9. Unplug. If there is one thing that seems to be a given at a retreat, it’s that you disconnect your devices. No going online and no checking your phone or tablet. If you are used to being on your devices frequently, it can be a hard habit to break, but it’s worth trying!
10. Consider your media consumption. In addition to what you might be used to seeing online, consider taking a break from the magazines, newspapers and books you usually read. Be intentional about the material you choose to read or watch during your retreat. If you want to read a book or watch a film, pick one that meshes with the intention you set for the retreat.
More from Houzz:
Looking for a way to enjoy daily full-body massage on your retreat? Try the Human Touch Novo XT massage chair:
By increasing oxygen-rich blood to tired, sore muscles, Novo XT helps to restore your natural well being. You can also bet that the sleek, innovative design will serve as a conversation piece that captivates attention like that of your favorite sports car.
Once you’ve rejuvenated both your body and mind, you’ll experience a heightened sense of confidence, motivation, and clarity—all the tools you need be your best and keep your edge over the rest of the pack.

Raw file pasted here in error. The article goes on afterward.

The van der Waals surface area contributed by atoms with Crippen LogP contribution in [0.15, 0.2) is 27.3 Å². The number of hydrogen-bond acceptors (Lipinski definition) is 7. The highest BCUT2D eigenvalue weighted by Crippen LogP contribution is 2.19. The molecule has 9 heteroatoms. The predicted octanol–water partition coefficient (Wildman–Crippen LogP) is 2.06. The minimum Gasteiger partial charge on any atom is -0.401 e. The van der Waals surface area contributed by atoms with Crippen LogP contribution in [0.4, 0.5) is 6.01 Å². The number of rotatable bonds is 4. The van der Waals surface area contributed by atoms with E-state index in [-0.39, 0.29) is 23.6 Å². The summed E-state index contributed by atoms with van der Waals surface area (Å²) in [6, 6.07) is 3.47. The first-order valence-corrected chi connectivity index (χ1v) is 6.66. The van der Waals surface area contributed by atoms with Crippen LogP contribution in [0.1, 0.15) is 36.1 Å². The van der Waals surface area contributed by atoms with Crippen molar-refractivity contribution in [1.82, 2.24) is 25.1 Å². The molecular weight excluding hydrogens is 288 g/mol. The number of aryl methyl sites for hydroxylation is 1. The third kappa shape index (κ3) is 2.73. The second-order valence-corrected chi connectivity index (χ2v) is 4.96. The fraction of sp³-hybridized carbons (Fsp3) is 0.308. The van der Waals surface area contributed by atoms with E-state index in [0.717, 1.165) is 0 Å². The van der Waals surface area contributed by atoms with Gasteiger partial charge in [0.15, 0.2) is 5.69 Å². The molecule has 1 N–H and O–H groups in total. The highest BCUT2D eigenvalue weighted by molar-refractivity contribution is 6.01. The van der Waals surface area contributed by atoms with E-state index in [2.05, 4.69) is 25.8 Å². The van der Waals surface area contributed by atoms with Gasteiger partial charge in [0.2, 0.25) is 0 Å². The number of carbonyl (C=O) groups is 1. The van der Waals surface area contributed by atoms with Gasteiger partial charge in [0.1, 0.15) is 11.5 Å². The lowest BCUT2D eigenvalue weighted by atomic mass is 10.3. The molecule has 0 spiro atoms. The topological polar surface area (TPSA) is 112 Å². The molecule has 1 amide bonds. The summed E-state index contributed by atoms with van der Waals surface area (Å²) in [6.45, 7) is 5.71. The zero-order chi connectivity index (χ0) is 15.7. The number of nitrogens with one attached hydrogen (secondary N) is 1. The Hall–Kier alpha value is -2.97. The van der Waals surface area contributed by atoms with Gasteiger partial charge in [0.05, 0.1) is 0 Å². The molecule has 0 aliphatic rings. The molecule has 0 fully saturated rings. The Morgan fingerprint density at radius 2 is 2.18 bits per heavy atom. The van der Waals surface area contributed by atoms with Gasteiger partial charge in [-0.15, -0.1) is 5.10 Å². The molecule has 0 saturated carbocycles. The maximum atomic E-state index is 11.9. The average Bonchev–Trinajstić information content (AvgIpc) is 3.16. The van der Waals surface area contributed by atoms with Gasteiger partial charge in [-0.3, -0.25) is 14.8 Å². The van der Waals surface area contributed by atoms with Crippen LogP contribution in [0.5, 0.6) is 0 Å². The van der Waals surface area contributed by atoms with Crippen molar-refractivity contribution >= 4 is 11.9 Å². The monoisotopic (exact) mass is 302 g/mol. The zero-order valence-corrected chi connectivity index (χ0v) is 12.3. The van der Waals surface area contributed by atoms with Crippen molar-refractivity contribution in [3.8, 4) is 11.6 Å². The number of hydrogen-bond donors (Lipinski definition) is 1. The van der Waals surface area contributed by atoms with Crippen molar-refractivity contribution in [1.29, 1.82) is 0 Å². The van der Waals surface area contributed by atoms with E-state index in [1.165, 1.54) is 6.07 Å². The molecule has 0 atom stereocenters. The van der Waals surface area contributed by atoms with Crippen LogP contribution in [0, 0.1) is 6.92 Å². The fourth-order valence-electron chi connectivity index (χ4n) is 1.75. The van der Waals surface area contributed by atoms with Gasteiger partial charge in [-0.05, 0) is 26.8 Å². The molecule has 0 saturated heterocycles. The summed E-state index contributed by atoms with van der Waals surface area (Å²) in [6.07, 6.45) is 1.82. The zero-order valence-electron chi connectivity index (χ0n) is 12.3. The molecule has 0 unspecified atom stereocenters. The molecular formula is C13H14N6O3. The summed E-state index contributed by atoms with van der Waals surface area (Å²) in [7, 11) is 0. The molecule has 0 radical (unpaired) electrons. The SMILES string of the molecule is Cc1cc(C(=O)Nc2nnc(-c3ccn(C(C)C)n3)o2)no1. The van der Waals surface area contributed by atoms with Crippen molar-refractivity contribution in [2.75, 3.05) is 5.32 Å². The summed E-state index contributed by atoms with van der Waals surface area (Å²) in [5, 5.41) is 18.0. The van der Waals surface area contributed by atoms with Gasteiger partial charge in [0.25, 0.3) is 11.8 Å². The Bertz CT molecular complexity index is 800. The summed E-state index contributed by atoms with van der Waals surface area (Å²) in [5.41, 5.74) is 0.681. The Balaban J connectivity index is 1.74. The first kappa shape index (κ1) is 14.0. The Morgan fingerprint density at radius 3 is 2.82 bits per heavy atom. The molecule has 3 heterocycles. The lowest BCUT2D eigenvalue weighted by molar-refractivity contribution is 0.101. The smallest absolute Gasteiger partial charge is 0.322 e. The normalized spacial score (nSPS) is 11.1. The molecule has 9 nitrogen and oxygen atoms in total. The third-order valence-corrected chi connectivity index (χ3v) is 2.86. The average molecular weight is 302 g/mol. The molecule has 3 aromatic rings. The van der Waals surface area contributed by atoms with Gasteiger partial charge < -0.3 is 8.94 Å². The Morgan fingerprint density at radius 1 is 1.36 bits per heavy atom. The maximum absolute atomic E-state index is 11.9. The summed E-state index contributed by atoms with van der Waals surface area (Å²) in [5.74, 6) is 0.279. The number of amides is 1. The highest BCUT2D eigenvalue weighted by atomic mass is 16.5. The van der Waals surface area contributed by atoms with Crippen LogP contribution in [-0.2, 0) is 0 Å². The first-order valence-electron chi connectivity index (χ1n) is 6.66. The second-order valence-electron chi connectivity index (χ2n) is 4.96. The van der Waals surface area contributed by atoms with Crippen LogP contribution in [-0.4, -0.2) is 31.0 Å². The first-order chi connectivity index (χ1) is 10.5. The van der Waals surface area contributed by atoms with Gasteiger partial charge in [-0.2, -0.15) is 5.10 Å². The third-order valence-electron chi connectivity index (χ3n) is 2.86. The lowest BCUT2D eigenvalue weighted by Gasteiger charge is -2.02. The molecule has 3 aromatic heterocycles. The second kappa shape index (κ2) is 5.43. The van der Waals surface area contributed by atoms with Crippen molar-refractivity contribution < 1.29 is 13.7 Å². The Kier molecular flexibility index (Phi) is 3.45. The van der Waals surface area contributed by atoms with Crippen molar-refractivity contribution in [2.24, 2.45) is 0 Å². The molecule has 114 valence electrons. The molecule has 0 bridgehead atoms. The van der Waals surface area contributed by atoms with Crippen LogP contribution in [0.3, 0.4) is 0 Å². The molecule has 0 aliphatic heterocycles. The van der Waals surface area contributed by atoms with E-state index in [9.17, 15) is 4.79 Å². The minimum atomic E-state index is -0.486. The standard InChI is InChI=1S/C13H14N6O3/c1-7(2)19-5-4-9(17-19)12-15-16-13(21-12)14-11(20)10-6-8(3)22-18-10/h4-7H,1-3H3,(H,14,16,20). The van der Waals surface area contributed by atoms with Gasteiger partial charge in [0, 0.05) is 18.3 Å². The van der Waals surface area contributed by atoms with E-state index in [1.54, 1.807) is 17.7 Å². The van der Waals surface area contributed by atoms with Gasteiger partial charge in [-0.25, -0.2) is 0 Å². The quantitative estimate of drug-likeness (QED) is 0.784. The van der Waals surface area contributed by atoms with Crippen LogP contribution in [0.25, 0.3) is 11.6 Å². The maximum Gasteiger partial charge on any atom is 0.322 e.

By: Dr. James Rouse
What if I told you that you could stop negative thoughts in their tracks? Or that the solution to finding your happiest self, and becoming a more loving partner and engaging friend, is up to you??
We sometimes forget that our thoughts are actually up to us, and that we have the power to minimize negative thinking. Everybody has pessimistic thoughts sometimes, but it’s important to know that those thoughts are totally normal.
The answer to negative thinking is not to pretend that we don’t feel upset or down from time to time. The answer is to own those negative thoughts by acknowledging them, accepting them as a part of life, and then CHOOSING to turn our attention to a place of optimism.